The DNA of a game changer

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'Game changers' can make a huge difference to a business, but do you know where to find them?

Game changers are people that anyone would want in their team. Creative, innovative and generally brilliant, they can be the difference between your business surviving and thriving.

Yet around half of organisations in the UK admit that they would define less than 5% of their workforce as game changers, according to the business insight and talent consultancy eg.1 report The DNA of a Game Changer. This becomes less surprising when you realise only 18% say they are actively looking for this type of employee.

This in itself may be slightly misleading, as more than half (60%) of respondents said they were looking for high-potentials. These are people who could one day be game changers, but are not quite there yet.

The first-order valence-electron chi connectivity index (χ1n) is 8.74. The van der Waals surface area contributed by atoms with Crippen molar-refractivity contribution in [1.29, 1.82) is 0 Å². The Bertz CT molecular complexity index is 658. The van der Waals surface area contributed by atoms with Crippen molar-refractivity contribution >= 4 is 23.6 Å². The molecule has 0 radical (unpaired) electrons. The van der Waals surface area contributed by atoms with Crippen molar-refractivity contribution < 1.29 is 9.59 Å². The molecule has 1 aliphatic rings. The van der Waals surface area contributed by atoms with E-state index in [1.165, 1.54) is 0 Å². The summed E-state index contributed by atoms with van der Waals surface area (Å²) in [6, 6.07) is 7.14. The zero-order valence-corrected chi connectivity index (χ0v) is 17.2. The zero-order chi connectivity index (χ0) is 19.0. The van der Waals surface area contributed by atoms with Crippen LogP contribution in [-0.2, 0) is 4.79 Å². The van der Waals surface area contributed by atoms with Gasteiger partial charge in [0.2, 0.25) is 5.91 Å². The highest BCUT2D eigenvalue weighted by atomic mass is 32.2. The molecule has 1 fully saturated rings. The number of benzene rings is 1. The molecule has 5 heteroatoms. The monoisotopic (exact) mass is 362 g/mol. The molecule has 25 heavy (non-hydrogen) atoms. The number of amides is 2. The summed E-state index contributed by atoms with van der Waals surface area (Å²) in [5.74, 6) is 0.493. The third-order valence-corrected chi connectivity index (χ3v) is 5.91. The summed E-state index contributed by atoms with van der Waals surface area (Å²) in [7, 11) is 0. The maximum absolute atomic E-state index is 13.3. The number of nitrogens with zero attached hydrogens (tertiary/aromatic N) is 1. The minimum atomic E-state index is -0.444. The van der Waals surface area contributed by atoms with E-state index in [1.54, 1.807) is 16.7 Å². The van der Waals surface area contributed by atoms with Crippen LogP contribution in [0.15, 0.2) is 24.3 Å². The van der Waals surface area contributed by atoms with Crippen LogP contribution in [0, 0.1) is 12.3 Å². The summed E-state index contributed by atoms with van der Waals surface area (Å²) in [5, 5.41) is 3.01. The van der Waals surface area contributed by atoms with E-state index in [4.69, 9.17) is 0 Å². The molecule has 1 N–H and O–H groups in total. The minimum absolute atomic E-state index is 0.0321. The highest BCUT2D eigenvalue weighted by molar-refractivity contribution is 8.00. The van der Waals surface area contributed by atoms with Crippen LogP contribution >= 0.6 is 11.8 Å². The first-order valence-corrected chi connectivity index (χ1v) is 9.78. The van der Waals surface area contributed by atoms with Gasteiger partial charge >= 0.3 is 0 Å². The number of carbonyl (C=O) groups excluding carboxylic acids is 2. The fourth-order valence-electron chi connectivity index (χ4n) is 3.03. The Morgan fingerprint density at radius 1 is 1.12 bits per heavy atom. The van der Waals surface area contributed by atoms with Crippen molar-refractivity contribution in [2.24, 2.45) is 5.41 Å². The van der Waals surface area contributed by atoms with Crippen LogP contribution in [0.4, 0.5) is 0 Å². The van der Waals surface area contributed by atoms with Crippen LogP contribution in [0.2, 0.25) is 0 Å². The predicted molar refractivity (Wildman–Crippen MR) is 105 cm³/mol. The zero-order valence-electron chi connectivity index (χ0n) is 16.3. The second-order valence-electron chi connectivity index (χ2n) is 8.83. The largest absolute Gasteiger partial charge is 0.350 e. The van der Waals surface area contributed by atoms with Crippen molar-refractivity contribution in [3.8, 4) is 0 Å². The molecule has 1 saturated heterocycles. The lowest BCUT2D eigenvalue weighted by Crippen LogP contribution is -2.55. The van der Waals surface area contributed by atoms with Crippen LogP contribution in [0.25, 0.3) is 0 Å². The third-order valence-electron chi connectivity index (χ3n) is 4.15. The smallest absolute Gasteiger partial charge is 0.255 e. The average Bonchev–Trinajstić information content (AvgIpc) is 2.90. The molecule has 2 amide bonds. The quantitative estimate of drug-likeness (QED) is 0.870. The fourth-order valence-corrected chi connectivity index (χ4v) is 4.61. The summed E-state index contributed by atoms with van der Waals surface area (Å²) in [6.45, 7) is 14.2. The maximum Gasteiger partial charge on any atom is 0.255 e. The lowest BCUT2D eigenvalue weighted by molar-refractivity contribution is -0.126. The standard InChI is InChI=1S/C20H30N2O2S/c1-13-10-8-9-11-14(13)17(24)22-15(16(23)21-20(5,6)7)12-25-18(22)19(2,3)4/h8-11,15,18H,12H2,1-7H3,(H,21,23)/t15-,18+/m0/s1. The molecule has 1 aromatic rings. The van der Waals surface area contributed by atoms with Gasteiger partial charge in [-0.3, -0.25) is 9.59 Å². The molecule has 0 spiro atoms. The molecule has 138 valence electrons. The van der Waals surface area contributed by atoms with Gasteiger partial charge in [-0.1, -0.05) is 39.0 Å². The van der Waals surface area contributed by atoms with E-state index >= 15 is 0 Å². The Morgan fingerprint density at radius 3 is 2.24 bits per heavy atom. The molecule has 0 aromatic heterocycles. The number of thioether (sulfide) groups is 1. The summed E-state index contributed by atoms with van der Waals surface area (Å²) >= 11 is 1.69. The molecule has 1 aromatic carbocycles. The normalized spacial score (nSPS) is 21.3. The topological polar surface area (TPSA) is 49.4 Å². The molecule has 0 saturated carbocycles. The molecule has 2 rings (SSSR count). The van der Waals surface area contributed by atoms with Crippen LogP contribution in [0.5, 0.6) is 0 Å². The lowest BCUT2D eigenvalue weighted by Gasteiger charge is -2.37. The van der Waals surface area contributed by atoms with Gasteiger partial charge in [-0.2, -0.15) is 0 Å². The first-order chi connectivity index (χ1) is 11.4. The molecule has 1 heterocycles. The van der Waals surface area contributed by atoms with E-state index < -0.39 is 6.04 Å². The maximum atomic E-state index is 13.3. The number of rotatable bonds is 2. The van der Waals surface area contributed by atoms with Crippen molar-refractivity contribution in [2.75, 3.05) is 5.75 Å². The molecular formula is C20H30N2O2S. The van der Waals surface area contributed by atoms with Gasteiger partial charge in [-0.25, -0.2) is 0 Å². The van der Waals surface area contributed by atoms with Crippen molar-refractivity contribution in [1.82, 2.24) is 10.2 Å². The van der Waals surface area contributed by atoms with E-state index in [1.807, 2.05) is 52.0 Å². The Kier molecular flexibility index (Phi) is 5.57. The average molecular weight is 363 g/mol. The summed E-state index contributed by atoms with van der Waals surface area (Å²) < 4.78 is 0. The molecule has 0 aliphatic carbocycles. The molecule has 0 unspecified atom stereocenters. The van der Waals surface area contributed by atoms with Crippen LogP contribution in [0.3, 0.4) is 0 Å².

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Eg.1 CEO Nathan Ott told HR magazine high-potentials might be more popular because managers see them as malleable.

“While money is almost definitely a factor, a proven formed game changer isn’t going to be cheap to hire. I think there’s always an element of wanting someone that is easier to mould to fit the company’s culture,” he said.

Another aspect of the research focuses on gender. More than one-third of those polled would expect any game changers to be male, compared to just 7% who believe they are more likely to be female.

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Ott believes this may be down to male and female game changers having different focuses. “A big part of what makes someone a game changer is obsession,” he said. “The things men get obsessed with are often more visible.”

This obsession can also hold people back in terms of career progression, according to Ott. “These individuals are driven more by passion for their favourite field than by reward or progression, so they may not always get to the most senior positions as quickly as you’d expect,” he said.

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